This is the second of three articles recalling hunting and fishing activities of many years ago in the Carleton Place area.
A century ago in the Eastern Ontario paradise for hunters and fishermen which extended throughout the then united counties of Lanark and Renfrew, locally organized action already was under way to protect wild animals from wasteful destruction. Its first supporters, as mentioned in the preceding instalment of these stories, were a few foresighted hunters and other leading citizens of Carleton Place, Pakenham and Almonte.
Later, with a spreading realization of the economic and esthetic benefits to be gained by men from his protection of wild birds and animals, there came a gradual revulsion against wanton slaughter in the forests, fields and lakes. Among the victims, the long-extinct passenger pigeon still was shot here in numbers in the early 1880’s, as shown by reports of partridge and pigeon hunting in the townships bordering the Mississippi Lake.
First Finds of Indian Relics
Of the native Indians who a hundred and fifty years ago had been almost the sole inhabitants of the Lanark and Renfrew area, only a few stragglers still remained seventy-five years ago in Lanark County. One of district’s first residents to record his interest in the excavated relics of the reign of the Indian hunter was Andrew Bell, a son of the Rev. William Bell of Perth. In the early settlement days here he wrote in a letter:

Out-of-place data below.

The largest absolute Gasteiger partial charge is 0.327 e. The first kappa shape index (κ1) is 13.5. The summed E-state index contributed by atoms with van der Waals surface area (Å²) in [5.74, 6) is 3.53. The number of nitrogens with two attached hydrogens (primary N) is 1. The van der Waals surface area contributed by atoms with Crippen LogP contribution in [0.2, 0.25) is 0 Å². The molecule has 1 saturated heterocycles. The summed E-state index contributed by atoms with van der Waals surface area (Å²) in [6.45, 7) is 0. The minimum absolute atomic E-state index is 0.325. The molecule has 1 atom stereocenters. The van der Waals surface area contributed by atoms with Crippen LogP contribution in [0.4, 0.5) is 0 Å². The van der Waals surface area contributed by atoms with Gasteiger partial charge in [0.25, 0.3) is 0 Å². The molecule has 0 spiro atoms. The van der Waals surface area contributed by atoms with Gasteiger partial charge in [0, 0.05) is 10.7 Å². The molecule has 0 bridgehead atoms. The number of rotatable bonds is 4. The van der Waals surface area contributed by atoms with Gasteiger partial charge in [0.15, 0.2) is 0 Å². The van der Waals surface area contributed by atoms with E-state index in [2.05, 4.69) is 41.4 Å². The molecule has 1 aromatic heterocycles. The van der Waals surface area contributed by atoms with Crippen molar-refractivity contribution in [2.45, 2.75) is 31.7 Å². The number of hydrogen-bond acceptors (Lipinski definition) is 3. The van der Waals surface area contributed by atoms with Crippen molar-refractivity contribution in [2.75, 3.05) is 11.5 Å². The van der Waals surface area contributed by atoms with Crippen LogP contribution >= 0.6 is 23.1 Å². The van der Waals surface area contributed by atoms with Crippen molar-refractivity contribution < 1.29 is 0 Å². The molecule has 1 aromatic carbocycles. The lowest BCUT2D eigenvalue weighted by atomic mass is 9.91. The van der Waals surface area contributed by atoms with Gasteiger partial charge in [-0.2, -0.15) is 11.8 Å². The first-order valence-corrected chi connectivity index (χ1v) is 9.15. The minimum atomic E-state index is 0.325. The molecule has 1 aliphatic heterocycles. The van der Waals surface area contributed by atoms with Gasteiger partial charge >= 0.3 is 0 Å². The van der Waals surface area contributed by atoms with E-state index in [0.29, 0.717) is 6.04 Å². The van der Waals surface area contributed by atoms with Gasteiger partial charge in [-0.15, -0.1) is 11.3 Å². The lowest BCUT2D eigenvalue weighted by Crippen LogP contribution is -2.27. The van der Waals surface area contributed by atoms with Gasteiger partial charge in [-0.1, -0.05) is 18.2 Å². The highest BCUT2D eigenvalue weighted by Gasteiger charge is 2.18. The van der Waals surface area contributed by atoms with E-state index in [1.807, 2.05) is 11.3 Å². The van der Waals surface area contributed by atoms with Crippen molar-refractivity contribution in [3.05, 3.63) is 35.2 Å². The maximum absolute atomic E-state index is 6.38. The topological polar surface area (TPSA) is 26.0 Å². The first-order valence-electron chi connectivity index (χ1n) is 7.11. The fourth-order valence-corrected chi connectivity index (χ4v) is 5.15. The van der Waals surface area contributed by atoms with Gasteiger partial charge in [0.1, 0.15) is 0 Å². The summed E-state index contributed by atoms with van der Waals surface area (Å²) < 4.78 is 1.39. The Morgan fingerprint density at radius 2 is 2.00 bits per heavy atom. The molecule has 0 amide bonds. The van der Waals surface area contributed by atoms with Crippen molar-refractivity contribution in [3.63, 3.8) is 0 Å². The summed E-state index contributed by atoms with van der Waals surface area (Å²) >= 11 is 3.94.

“All the country hereabouts has evidently been once inhabited by the Indians, and for a vast number of years too. The remains of fires, with the bones and horns of deers round them, have often been found several inches under the black mound. .. A large pot made of burnt clay and highly ornamented was lately found near the banks of the Mississippi, under a large maple tree, probably two or three hundred years old. Stone axes have been found in different parts of the settlement. Skeletons of Indians have been several times found, where they had died suddenly or had been killed by accident in the woods. One was found in a reclining posture with its back against a hillock, and a rough-made stone tobacco pipe lying beside it.”
Another Pioneer Conservation Society
The wild life conservation movement in this district had expanded by the 1880’s to the arousing of organized local support for a wiser harvesting of most of the usual products of rod, gun, spear, trap and net, and for protection of other obviously harmless or beneficial wild creatures. Carleton Place Herald editor James Poole in an editorial of nearly a hundred years ago already had claimed any man who would shoot a robin or other songbird would be capable of robbing his grandmother or of committing any other crime or rascality.